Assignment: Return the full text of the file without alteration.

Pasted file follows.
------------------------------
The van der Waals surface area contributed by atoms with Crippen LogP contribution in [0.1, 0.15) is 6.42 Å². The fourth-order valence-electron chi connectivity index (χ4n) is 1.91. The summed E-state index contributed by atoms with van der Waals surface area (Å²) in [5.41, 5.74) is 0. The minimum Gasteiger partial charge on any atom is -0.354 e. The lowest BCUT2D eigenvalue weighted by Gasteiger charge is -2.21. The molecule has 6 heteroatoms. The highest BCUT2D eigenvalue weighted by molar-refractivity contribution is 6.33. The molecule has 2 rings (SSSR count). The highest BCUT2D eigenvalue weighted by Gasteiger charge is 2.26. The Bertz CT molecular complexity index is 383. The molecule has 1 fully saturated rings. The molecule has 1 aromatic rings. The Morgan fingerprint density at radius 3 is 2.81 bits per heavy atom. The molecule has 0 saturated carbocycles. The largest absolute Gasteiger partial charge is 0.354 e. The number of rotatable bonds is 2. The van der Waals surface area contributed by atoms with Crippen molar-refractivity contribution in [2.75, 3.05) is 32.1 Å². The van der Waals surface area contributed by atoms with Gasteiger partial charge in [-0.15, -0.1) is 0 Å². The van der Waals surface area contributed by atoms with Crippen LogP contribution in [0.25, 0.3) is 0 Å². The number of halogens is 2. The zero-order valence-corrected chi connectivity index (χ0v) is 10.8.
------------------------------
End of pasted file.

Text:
The van der Waals surface area contributed by atoms with Crippen LogP contribution in [0.1, 0.15) is 6.42 Å². The fourth-order valence-electron chi connectivity index (χ4n) is 1.91. The summed E-state index contributed by atoms with van der Waals surface area (Å²) in [5.41, 5.74) is 0. The minimum Gasteiger partial charge on any atom is -0.354 e. The lowest BCUT2D eigenvalue weighted by Gasteiger charge is -2.21. The molecule has 6 heteroatoms. The highest BCUT2D eigenvalue weighted by molar-refractivity contribution is 6.33. The molecule has 2 rings (SSSR count). The highest BCUT2D eigenvalue weighted by Gasteiger charge is 2.26. The Bertz CT molecular complexity index is 383. The molecule has 1 fully saturated rings. The molecule has 1 aromatic rings. The Morgan fingerprint density at radius 3 is 2.81 bits per heavy atom. The molecule has 0 saturated carbocycles. The largest absolute Gasteiger partial charge is 0.354 e. The number of rotatable bonds is 2. The van der Waals surface area contributed by atoms with Crippen molar-refractivity contribution in [2.75, 3.05) is 32.1 Å². The van der Waals surface area contributed by atoms with Gasteiger partial charge in [-0.15, -0.1) is 0 Å². The van der Waals surface area contributed by atoms with Crippen LogP contribution in [0.25, 0.3) is 0 Å². The number of halogens is 2. The zero-order valence-corrected chi connectivity index (χ0v) is 10.8.